By Eugene Linden
Gov. Ron DeSantis called Hurricane Ian a “once-in-500-years event.” If only. Floridians could then rebuild after Ian and return to business as usual.
Unfortunately, because of climate change, past weather patterns are becoming less and less useful for pricing future weather-related risks. Rather than 500-year events, biblical floods have become near-annual events in the U.S.
Ian is the poster child of how recent hurricanes have been affected by climate change: rapid intensification, astounding rains related to very slow speed over land and extremely high wind speeds related to the energy supplied by the warming oceans. Rather than an anomaly, Ian shows us what happens when a society underprices climate risk.
As the frequency and intensity of economically destructive events increase, the risk rises of a climate-related repeat of the crash of 2008, with the difference being that the economic destruction will only increase in subsequent years.
With Ian, the most dramatic underestimation of risk took place in the central part of Florida. The hurricane crossed the state at the speed of a recreational jogger (the slowing speed of hurricanes relates to a loss of vigor in the steering winds, which in turn relates to the warming of the Arctic), a pace that led to astounding rainfall — 28.6 inches in one spot.
Estimates of insured losses from the storm run to $63 billion, but it’s the uninsured losses that will wreak economic havoc. For instance, the risk analysis company Verisk estimates inland Florida’s insured losses from flooding to be about $1 billion. Sounds modest, but the number is so low because very few homeowners in Central Florida have flood insurance. In Orlando, the figure is 1.5%, suggesting that the losses that will be borne by homeowners and businesses in Central Florida will run into the tens of billions.
Climate risk for those closer to the coast has also been underpriced for decades. After private insurers began pulling out of the state following a drumbeat of weather-related losses, Florida set up the Citizens Property Insurance Corp., which quickly became the largest insurer in the state, evidence that it underprices wind risk. Similarly, coastal flood risk from storms and sea-level rise is backstopped — and underpriced — by U.S. taxpayers through the National Flood Insurance Program.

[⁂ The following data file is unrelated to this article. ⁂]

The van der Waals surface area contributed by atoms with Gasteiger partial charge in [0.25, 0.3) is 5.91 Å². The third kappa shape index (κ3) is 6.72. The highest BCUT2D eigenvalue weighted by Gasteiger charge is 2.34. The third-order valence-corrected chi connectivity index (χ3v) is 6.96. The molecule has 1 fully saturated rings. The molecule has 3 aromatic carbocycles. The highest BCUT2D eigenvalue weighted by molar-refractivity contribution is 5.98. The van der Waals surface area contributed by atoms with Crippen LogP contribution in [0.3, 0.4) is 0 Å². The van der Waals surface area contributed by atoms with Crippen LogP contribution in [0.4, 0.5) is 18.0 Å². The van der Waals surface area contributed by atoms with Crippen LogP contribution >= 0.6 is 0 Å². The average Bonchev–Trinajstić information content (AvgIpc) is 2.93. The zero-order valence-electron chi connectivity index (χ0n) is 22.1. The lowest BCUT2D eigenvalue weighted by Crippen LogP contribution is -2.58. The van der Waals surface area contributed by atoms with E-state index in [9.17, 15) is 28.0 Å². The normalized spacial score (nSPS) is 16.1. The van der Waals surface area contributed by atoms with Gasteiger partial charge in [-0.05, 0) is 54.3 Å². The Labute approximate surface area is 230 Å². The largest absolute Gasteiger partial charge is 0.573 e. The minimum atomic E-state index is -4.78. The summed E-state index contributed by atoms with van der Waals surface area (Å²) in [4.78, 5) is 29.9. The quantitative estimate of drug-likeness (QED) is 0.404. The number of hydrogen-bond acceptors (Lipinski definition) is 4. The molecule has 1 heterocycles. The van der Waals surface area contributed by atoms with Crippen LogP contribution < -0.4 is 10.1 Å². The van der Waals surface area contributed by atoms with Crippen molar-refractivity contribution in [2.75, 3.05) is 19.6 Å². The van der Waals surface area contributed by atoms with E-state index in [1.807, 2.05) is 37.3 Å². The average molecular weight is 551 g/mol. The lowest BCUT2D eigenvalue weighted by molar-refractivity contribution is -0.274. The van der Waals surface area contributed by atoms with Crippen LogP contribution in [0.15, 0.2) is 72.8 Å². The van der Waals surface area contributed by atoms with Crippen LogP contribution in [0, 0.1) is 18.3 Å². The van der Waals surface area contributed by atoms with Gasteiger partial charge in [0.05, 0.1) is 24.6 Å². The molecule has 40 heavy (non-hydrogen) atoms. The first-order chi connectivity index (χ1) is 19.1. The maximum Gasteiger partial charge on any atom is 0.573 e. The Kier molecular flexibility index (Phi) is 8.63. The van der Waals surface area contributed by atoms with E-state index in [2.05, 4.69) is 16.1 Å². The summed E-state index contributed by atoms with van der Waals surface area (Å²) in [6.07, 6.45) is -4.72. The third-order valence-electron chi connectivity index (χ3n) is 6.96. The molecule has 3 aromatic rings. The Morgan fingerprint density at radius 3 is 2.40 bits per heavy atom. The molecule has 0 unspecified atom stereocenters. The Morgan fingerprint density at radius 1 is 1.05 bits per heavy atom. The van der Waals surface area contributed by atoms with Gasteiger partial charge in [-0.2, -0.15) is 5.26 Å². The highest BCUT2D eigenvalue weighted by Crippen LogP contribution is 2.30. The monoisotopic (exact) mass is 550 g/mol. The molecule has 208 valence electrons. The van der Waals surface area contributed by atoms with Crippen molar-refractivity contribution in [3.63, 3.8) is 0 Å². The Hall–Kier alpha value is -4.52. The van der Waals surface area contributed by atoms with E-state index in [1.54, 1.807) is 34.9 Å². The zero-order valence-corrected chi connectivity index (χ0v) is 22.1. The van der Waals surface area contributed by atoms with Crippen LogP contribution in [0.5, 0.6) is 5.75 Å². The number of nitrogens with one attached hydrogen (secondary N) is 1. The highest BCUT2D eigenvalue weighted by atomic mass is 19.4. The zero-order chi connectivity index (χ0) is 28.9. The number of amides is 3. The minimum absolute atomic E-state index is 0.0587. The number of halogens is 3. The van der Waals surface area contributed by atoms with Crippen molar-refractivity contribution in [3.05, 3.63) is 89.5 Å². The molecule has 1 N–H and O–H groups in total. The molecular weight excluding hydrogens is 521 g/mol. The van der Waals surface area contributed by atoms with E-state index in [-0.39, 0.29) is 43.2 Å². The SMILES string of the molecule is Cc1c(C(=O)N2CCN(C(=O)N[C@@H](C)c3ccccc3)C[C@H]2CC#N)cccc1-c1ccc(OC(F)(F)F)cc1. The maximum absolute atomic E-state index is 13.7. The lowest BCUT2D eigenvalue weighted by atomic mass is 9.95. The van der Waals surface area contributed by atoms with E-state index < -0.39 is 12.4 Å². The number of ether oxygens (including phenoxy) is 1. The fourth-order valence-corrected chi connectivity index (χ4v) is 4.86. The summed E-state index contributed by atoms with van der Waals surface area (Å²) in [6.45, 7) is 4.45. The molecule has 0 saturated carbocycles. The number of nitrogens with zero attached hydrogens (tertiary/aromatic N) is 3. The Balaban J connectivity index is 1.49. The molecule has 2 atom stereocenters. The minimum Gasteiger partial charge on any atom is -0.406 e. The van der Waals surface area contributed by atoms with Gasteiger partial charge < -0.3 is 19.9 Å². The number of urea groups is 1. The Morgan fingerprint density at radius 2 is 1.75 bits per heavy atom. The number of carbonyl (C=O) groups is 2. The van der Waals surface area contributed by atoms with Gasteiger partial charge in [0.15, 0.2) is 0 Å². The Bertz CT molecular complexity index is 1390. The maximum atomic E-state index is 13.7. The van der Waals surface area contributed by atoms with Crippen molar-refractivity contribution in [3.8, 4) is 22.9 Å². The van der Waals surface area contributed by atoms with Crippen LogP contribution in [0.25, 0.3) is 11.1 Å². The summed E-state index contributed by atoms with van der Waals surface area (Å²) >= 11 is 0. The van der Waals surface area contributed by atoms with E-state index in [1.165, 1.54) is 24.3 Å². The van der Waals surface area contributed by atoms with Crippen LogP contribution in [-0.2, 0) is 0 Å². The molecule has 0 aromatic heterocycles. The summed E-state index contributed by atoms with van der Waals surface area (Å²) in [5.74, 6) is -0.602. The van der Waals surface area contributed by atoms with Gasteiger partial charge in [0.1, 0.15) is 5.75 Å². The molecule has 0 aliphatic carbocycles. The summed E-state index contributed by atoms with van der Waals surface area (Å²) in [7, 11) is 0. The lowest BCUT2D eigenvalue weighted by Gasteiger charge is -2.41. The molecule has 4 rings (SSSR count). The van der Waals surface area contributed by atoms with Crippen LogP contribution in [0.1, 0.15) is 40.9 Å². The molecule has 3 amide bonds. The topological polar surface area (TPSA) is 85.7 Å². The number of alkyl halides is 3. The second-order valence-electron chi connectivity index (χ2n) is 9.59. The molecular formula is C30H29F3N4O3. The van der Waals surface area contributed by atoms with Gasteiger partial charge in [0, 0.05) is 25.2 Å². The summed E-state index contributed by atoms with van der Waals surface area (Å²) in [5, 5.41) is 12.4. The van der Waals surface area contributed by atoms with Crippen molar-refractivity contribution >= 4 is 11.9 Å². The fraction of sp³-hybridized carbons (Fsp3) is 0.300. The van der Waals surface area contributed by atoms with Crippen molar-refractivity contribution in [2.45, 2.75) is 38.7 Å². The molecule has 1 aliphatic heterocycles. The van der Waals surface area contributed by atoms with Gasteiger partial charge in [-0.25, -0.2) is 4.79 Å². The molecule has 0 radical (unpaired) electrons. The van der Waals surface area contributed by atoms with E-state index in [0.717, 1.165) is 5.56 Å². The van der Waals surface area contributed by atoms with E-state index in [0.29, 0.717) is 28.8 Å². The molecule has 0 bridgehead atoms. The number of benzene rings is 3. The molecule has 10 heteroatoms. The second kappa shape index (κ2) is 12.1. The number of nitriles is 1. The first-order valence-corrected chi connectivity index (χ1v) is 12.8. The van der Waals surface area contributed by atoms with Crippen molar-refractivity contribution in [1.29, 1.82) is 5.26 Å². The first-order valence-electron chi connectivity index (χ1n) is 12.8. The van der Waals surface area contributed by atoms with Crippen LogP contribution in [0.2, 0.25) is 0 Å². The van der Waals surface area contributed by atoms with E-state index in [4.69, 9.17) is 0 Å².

One result of underpricing risks is a flood of people moving to dangerous areas. According to census data, Lee County, home to Ian-devastated Fort Myers, has seen a 50% population increase since it was hit by Hurricane Charley in 2004; Miami Dade County has grown by 600,000 people since Hurricane Andrew did over $50 billion in damage there in 1992.
Once upon a time, I expected the insurance industry would be the White Knight of climate change, simply because the industry relies on the proper estimation of risk. I underestimated the power of business as usual and the industry’s genius at offloading risk.
After Hurricane Andrew, for instance, the reinsurance industry began selling catastrophe bonds — so-called cat bonds — securities that paid a high interest rate for insuring a specific risk for a limited time period. (Ian threatens this market, as the storm will visit huge losses on cat bonds tied to named storms hitting Florida.)
Finally, after years of record losses tied to weather and climate, insurers are beginning to act as they should have done long ago. But so long as the burden of greenhouse gases in the atmosphere continues to increase, the already-identified climate risks to the economy will continue to increase, new unanticipated risks will emerge and the cost of insuring those risks will rise, perhaps rapidly, to catch up with decades of underpricing. At some point, rates will become unaffordable for the average American in an expanding number of counties vulnerable to one or several climate-related risks, and/or the taxpayers will rebel against paying for those risks for those who persist in living in harm’s way.
The multitrillion-dollar question looming over us is whether the nation can begin an orderly adjustment to this new reality, or whether that adjustment will be forced during a housing crash and economic crisis.
Eugene Linden is the author, most recently, of “Fire and Flood: A People’s History of Climate Change, from 1979 to the Present.” It is syndicated by Tribune Content Agency, whose Florida members are part of The Invading Sea collaborative.